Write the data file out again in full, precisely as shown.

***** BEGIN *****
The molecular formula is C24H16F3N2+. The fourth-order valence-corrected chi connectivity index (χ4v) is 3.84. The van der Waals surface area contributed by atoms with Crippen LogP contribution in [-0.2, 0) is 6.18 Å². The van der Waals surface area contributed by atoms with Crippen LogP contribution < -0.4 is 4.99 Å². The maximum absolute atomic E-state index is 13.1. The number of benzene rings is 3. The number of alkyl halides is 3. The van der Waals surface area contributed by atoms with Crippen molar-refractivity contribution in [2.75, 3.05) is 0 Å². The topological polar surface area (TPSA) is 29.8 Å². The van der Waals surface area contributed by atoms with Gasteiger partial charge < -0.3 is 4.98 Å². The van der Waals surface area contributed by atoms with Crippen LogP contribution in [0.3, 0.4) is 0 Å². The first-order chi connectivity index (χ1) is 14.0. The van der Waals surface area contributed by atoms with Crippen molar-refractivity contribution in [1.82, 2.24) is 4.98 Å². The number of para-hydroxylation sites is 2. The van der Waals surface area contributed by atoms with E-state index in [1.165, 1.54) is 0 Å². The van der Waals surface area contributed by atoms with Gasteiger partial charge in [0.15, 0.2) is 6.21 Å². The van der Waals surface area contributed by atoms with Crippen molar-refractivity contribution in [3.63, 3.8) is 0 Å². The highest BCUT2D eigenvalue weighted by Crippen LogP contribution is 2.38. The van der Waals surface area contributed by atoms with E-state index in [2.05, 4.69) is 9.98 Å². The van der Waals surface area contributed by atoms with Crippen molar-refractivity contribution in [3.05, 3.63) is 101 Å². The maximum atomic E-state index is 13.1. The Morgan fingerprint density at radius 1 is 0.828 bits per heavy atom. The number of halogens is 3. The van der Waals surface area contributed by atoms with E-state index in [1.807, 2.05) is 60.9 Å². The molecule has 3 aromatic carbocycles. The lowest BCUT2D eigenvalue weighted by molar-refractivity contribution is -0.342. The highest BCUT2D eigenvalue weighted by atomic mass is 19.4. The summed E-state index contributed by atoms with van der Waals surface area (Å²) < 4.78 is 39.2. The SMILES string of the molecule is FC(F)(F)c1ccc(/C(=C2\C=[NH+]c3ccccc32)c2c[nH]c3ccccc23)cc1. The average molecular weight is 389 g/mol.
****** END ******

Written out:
The molecular formula is C24H16F3N2+. The fourth-order valence-corrected chi connectivity index (χ4v) is 3.84. The van der Waals surface area contributed by atoms with Crippen LogP contribution in [-0.2, 0) is 6.18 Å². The van der Waals surface area contributed by atoms with Crippen LogP contribution < -0.4 is 4.99 Å². The maximum absolute atomic E-state index is 13.1. The number of benzene rings is 3. The number of alkyl halides is 3. The van der Waals surface area contributed by atoms with Crippen molar-refractivity contribution in [2.75, 3.05) is 0 Å². The topological polar surface area (TPSA) is 29.8 Å². The van der Waals surface area contributed by atoms with Gasteiger partial charge < -0.3 is 4.98 Å². The van der Waals surface area contributed by atoms with Crippen LogP contribution in [0.3, 0.4) is 0 Å². The first-order chi connectivity index (χ1) is 14.0. The van der Waals surface area contributed by atoms with Crippen molar-refractivity contribution in [1.82, 2.24) is 4.98 Å². The number of para-hydroxylation sites is 2. The van der Waals surface area contributed by atoms with E-state index in [1.165, 1.54) is 0 Å². The van der Waals surface area contributed by atoms with Gasteiger partial charge in [0.15, 0.2) is 6.21 Å². The van der Waals surface area contributed by atoms with Crippen molar-refractivity contribution in [3.63, 3.8) is 0 Å². The highest BCUT2D eigenvalue weighted by Crippen LogP contribution is 2.38. The van der Waals surface area contributed by atoms with E-state index in [2.05, 4.69) is 9.98 Å². The van der Waals surface area contributed by atoms with Crippen molar-refractivity contribution in [3.05, 3.63) is 101 Å². The maximum atomic E-state index is 13.1. The Morgan fingerprint density at radius 1 is 0.828 bits per heavy atom. The number of halogens is 3. The van der Waals surface area contributed by atoms with E-state index in [1.807, 2.05) is 60.9 Å². The molecule has 3 aromatic carbocycles. The lowest BCUT2D eigenvalue weighted by molar-refractivity contribution is -0.342. The highest BCUT2D eigenvalue weighted by atomic mass is 19.4. The summed E-state index contributed by atoms with van der Waals surface area (Å²) < 4.78 is 39.2. The SMILES string of the molecule is FC(F)(F)c1ccc(/C(=C2\C=[NH+]c3ccccc32)c2c[nH]c3ccccc23)cc1. The average molecular weight is 389 g/mol.